Dive into Risk & Project Management

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Month: April 2017

Preparing for a Black Swan Risk

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Hello to everyone,

you all know that I am a fan of Nasim Taleb and one of my favorite books is “The Black Swan: The Impact of the Highly Improbable“, released on April 17, 2007. So, during my internet research, I have found the following papers about “Black Swans Risks” and I want to share with you.

Black Swans Risks

Black Swans are defined as rare, random, and high-impact events and are characterized to be catastrophic and broad.   However, many argue these events are occurring more and more frequently: massive earthquake in Haiti (2010), coal ash spill in Tennessee (2008), and Hurricane Katrina (2005). Some skeptics believe, in hindsight, that these events should have been identified because post-event investigations found warning signs that signaled such an event was likely to occur that experts failed to see in their predictions. In reality, Black Swan events still continue to be unpredictable and unpreventable. Although you can’t prepare for every scenario, but you can establish principles and protocols to be better prepared for the unexpected. A recent thought paper by Ernst & Young explains how to do that.

Principles for Preparing for and Responding to a Black Swan

The paper provides broad-based principles that can be applied to any organization. Having these principles in place before the Black Swan event occurs is crucial to an effective recovery. Here is a brief summary of the core principles:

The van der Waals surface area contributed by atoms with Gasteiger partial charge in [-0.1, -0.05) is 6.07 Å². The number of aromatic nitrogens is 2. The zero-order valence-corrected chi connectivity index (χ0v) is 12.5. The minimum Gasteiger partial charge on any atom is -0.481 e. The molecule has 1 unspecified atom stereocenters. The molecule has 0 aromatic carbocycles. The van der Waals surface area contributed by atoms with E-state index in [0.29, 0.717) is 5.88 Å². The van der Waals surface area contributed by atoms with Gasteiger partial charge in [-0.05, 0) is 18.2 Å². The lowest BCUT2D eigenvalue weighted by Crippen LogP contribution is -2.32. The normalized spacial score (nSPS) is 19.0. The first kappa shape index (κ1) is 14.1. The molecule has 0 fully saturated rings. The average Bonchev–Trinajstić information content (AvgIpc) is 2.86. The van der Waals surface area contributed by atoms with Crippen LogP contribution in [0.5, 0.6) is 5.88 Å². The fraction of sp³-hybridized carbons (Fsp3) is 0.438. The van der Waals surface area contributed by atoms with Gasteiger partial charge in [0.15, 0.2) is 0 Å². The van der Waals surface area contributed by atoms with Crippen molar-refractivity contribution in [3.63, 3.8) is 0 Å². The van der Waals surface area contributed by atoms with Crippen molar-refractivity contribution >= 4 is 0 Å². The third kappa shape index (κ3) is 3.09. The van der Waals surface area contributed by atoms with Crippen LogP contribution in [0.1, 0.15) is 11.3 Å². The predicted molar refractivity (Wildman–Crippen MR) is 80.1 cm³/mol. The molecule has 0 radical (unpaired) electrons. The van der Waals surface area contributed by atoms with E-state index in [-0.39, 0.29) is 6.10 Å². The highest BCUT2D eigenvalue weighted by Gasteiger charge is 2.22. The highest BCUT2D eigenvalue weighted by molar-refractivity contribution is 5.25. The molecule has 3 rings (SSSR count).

1. Establish response goals, assigning leadership to meet those goals and establishing reporting channels during the crisis.
  2. Establish immediate response goals and values in order to limit the impact before a formalized plan is developed.
  3. Empower local leadership and personnel to recognize and mitigate emerging catastrophic risks.
  4. Plan and execute redundant mitigation responses in case the primary response fails.
  5. Know your resources and how to use them during a catastrophe. Leaders should keep track of internal and external recourses including personnel, financial, and physical resources.
  6. Incorporate outside perspectives and experiences into their response strategy.
  7. Remain objective throughout the process when analyzing, discussing, and responding to catastrophic risks.
  8. Maintain the moral high ground by planning and executing responses based on what is right, rather than planning for only the company’s best interest.
  9. Challenge your response strategy with an independent perspective to help identify weaknesses before the Black Swan does.

Response Protocols for a Catastrophe

The paper includes some basic protocols for responding to a Black Swan. The following protocols are not designed to be a step-by-step process but rather a general basis for responding:

  1. Develop risk recognition criteria in order to know when and how to respond.
  2. Develop a quick response team led by a senior manager, typically the COO. This team should include personnel from across the business functions and external advisers. The team should concentrate on containing and minimizing the event.